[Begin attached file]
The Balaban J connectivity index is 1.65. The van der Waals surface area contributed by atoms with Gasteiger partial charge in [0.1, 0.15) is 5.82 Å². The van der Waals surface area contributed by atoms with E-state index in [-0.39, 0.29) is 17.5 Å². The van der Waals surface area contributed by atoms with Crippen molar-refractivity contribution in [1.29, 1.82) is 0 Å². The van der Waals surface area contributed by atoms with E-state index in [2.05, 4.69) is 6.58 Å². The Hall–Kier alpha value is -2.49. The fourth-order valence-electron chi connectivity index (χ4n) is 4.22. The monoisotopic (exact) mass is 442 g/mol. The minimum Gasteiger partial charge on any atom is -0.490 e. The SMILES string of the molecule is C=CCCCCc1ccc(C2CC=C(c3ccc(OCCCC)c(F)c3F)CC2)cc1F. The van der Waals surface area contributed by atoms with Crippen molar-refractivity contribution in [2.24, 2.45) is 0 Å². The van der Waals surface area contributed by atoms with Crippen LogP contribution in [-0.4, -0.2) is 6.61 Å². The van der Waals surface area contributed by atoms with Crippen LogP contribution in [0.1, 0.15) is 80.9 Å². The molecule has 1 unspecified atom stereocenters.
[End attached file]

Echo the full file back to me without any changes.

The Balaban J connectivity index is 1.65. The van der Waals surface area contributed by atoms with Gasteiger partial charge in [0.1, 0.15) is 5.82 Å². The van der Waals surface area contributed by atoms with E-state index in [-0.39, 0.29) is 17.5 Å². The van der Waals surface area contributed by atoms with Crippen molar-refractivity contribution in [1.29, 1.82) is 0 Å². The van der Waals surface area contributed by atoms with E-state index in [2.05, 4.69) is 6.58 Å². The Hall–Kier alpha value is -2.49. The fourth-order valence-electron chi connectivity index (χ4n) is 4.22. The monoisotopic (exact) mass is 442 g/mol. The minimum Gasteiger partial charge on any atom is -0.490 e. The SMILES string of the molecule is C=CCCCCc1ccc(C2CC=C(c3ccc(OCCCC)c(F)c3F)CC2)cc1F. The van der Waals surface area contributed by atoms with Crippen molar-refractivity contribution in [2.24, 2.45) is 0 Å². The van der Waals surface area contributed by atoms with Crippen LogP contribution in [-0.4, -0.2) is 6.61 Å². The van der Waals surface area contributed by atoms with Crippen LogP contribution in [0.1, 0.15) is 80.9 Å². The molecule has 1 unspecified atom stereocenters.